Nap Time Should be a Law


There are things I fought hard against when I was younger that I wish I could do now. Nap time is number one on my list. When I was a toddler, I hated having to take a nap. I was afraid I was going to miss something fun. I fussed and whined and pleaded, but I was still put down for a nap. I’d lie there, pretending to be asleep for a few minutes, then act as if I had just woken up, refreshed and ready to go. My mother never bought it, however, and soon “Robbie, lay your ass back down before I make you cry yourself to sleep!” echoed throughout the house. Now, however, I would take that nap in a blink of an eye.


In some of the warmer climates, naps are taken after the midday meal. Businesses close and shop owners go home for a long lunch and to kick off their shoes for a bit. And they’re smart to do it. Research shows that an afternoon nap helps reduce stress, improves our cognitive skills and causes us to be more alert. We’re not only more efficient, but we gain better health when we catch an hour snooze.


I don’t know about you, but around two o’clock every day my motivation and output cuts in half. Okay, more like it cuts down to a quarter of what it was when I began my day. I’m sluggish, irritable, and have a hard time focusing. It doesn’t matter how active I was prior to that. At two o’clock, I slip into low gear and slow motion. Anything I produce is pretty much worthless, and scrapped the next day.


If I can lay down for forty-five minutes to an hour, however, I feel reenergized. My patience is better, my thinking clearer, and my creativity sharper. Of course, the girls say I’m not as grumpy, either. I’ll buy it. I’m refreshed and ready to go another eight hours.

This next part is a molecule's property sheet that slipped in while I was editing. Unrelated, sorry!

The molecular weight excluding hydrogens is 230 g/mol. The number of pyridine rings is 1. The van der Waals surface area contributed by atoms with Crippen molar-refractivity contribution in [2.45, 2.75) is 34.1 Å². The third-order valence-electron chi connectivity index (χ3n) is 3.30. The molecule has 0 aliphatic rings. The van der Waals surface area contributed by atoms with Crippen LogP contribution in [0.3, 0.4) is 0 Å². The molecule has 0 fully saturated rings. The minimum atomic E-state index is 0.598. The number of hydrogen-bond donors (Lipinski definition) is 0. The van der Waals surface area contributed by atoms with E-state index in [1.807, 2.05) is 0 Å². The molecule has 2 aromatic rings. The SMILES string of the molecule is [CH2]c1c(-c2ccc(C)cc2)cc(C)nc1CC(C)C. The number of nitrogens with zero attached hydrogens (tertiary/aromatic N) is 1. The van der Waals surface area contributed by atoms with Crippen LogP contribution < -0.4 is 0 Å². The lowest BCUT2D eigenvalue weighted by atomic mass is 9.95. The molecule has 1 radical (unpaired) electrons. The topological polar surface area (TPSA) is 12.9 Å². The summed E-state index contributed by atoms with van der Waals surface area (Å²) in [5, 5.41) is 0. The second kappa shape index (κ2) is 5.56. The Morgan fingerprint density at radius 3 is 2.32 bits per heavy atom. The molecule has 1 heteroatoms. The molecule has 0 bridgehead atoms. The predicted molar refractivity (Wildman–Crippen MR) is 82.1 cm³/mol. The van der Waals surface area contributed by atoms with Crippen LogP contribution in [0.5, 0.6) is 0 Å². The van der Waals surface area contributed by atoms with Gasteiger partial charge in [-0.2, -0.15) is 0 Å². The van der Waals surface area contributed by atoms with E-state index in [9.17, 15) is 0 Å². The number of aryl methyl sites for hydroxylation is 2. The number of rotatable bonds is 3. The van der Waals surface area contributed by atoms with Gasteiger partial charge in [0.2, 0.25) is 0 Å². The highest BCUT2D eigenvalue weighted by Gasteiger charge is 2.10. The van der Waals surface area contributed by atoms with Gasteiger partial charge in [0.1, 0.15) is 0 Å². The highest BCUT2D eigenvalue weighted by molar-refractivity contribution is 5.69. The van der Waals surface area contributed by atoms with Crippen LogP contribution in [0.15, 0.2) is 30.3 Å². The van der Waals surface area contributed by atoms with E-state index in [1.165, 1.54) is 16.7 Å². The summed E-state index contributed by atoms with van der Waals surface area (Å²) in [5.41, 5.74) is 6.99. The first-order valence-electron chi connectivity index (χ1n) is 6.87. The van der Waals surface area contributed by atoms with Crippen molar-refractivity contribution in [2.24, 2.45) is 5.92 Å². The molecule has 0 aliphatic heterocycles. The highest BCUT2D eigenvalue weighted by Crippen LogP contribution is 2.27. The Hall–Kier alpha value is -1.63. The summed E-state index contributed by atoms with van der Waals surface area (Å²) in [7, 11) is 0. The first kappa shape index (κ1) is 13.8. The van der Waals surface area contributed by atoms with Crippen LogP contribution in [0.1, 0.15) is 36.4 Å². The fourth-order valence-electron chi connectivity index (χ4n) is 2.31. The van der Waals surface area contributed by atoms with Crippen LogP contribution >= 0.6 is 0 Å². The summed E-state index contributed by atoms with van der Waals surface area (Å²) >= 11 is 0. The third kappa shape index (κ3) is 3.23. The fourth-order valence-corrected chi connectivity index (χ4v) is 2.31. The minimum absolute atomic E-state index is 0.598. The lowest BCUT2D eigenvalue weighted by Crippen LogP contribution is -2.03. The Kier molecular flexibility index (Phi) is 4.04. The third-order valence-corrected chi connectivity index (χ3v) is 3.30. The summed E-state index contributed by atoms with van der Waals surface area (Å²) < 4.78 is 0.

I read where in some countries, siestas are not necessarily due to climate, but rather more about culture. It’s a culture I can agree with. I won’t even argue about being made to take one. I promise.


You would think Big Business would take naps into consideration when putting their employees’ work days together. I mean, the research proves that people are more productive after a nap. Instead, however, Big Business tries to squeeze ten, twelve, or fourteen hour days out of their employees. They don’t even realize that they’re not getting their money’s worth for each paid hour. What they should be doing is clearing out a few rooms of desks and computers and installing cots or bunk beds. Their employees can eat their peanut butter and jelly, drink their milk and then zonk out for a quick nap. Once they wake up, their potential will soar and employers will benefit.



When we’re young, however, we believe we’re invincible. After watching my boys grow up, I agree with the energy levels seeming nonstop. Yet, naps improve moods, if not theirs than at least mine.


“But Dad,” they would whine, “we’re not tired. Why do we need a nap?”

“Because, I need a break.” Together, quite often we would climb into bed and take a nap. Or rather, I would take a nap. They would wait until they heard me snore, then sneak out to watch television. Like me at their age, they didn’t understand how sweet a nap can be. The 8-year old is that way now, as well. She can be dead on her feet and still refuses to lay down for a brief respite.


They’ll learn though. One day it just hits. You don’t just want a nap. You need it. However, it’s too late. You’re locked into a 9 to 5 with no way out until you retire at sixty-seven.


Not me. I’m going to take them now, before it’s too late. I even try to schedule it in during my work day. As a matter of fact, I’m late for mine, now. If I don’t take my nap, I don’t get cookies and milk, so I’ll see you in an hour.



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